|Settlement in Priest Abuse Case Revealed
By Dave Altimari
The Hartford Courant
March 29, 2011
A convicted murderer serving a 60-year sentence in Maine for killing his grandfather received a secret settlement from the Hartford Archdiocese after charging that a Bristol priest sexually abused him when he was a teenager, an advocacy group revealed Monday.
Although the undisclosed settlement was paid to Jeffrey Libby in 2009, the leaders of a priest abuse survivors' group held a press conference Monday in front of the archdiocese's Farmington Avenue headquarters to call on Bishop Henry J. Mansell to acknowledge the settlement. They also urged the Catholic Church to disclose what happened to the priest who allegedly abused Libby in the early 1980's.
The priest served as parish priest in Bristol and Plainville. Maria Zone, a spokeswoman for the archdiocese, said Monday that the priest was placed on administrative leave in 2005, which means he cannot function as a priest.
Zone would not comment on why he was placed on leave or his current whereabouts. She said the diocese is still paying him a stipend. Zone said the diocese's policy is not to comment on specific settlements.
"It is important that the public know that the Archdiocese of Hartford is doing everything possible to keep our youth safe,'' Zone said. "Child sexual abuse is a despicable crime, which will not be tolerated."
Zone said that all parish employees and volunteers over the age of 18 who have regular contact with children must complete a curriculum called the, "Safe Environment Program" which includes background checks as well as a training session on sexual abuse awareness.
Survivor's Network of Priest Abuse (SNAP) National President David Clohessy acknowledged that Libby's case is rather unusual because he is a convicted killer, but said he had no doubt that his allegations are true.
"In my 23 years that I have been doing this work this is one of the worst cases. Jeff was abused in the most horrific ways over 200 times,'' Clohessy said. "Why would the diocese pay a substantial settlement to settle a lawsuit that was not even filed yet with a convicted murderer unless they were convinced that he was telling the truth?''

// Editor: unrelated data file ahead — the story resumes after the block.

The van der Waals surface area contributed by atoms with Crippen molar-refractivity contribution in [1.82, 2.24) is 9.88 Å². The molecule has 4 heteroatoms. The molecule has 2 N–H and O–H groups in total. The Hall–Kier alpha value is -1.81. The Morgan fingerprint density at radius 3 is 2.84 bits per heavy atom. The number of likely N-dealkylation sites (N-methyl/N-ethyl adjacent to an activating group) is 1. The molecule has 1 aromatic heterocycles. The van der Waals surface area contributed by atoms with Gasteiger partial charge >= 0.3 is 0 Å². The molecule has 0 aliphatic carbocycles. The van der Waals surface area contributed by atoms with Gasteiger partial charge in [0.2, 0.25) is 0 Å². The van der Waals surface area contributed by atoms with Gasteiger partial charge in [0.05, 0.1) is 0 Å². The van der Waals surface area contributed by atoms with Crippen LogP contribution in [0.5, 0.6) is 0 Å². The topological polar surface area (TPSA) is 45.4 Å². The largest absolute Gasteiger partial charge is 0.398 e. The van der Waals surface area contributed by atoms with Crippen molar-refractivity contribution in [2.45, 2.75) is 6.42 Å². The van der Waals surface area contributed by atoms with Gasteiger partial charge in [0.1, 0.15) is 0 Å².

Clohessy, who said the settlement amount is confidential although he categorized it as "far more than $20,000," spoke to Libby a few weeks ago. The group decided to publicize his case because of concerns about the priest's whereabouts.
Although the settlement was made quietly, Libby has been using it in his efforts to get out of prison early. He is serving a 60-year sentence for drowning his grandfather in 1986.
Under Maine law, Libby would not be eligible for clemency until he has served 30 years of his sentence. He has filed a petition asking that his sentence be commuted now based primarily on the abuse, which he didn't tell anybody about at the time of his sentencing.
His petition was denied, according to Richard Olsen, his attorney in Maine.
"They specifically told Jeff that there had never been any other allegations made against this priest and he was the only one, which was one reason he agreed to the settlement,'' Olsen said.
SNAP held press conferences at other sites Monday, including one in Rhode Island where it called on the state's Roman Catholic leader to release the names of all priests who have worked in Rhode Island and have been accused of sex abuse.
SNAP and BishopAccountability.org also urged Bishop Thomas Tobin to seek out victims of John Dority, a priest convicted of child molestation in Rhode Island in 2005. Dority was released from prison in 2007 and now lives in Coventry, according to the Connecticut State Police sex offender registry.
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